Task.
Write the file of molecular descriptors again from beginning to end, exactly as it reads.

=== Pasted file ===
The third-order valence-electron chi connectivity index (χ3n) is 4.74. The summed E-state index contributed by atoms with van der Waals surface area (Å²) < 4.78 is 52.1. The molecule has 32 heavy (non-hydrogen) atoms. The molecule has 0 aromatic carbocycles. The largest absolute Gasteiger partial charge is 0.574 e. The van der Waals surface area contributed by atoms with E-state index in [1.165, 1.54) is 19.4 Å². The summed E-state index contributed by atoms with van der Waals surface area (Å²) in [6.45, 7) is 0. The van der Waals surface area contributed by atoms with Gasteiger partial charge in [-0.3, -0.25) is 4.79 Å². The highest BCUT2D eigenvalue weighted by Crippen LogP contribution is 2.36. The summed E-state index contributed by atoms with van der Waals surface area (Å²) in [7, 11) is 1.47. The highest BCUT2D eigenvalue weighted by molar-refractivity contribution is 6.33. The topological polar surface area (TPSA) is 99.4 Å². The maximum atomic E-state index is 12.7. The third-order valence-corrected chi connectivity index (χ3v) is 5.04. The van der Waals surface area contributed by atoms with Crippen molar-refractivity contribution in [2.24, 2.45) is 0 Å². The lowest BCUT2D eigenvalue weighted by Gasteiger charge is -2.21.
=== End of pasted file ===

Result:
The third-order valence-electron chi connectivity index (χ3n) is 4.74. The summed E-state index contributed by atoms with van der Waals surface area (Å²) < 4.78 is 52.1. The molecule has 32 heavy (non-hydrogen) atoms. The molecule has 0 aromatic carbocycles. The largest absolute Gasteiger partial charge is 0.574 e. The van der Waals surface area contributed by atoms with E-state index in [1.165, 1.54) is 19.4 Å². The summed E-state index contributed by atoms with van der Waals surface area (Å²) in [6.45, 7) is 0. The van der Waals surface area contributed by atoms with Gasteiger partial charge in [-0.3, -0.25) is 4.79 Å². The highest BCUT2D eigenvalue weighted by Crippen LogP contribution is 2.36. The summed E-state index contributed by atoms with van der Waals surface area (Å²) in [7, 11) is 1.47. The highest BCUT2D eigenvalue weighted by molar-refractivity contribution is 6.33. The topological polar surface area (TPSA) is 99.4 Å². The maximum atomic E-state index is 12.7. The third-order valence-corrected chi connectivity index (χ3v) is 5.04. The van der Waals surface area contributed by atoms with Crippen molar-refractivity contribution in [2.24, 2.45) is 0 Å². The lowest BCUT2D eigenvalue weighted by Gasteiger charge is -2.21.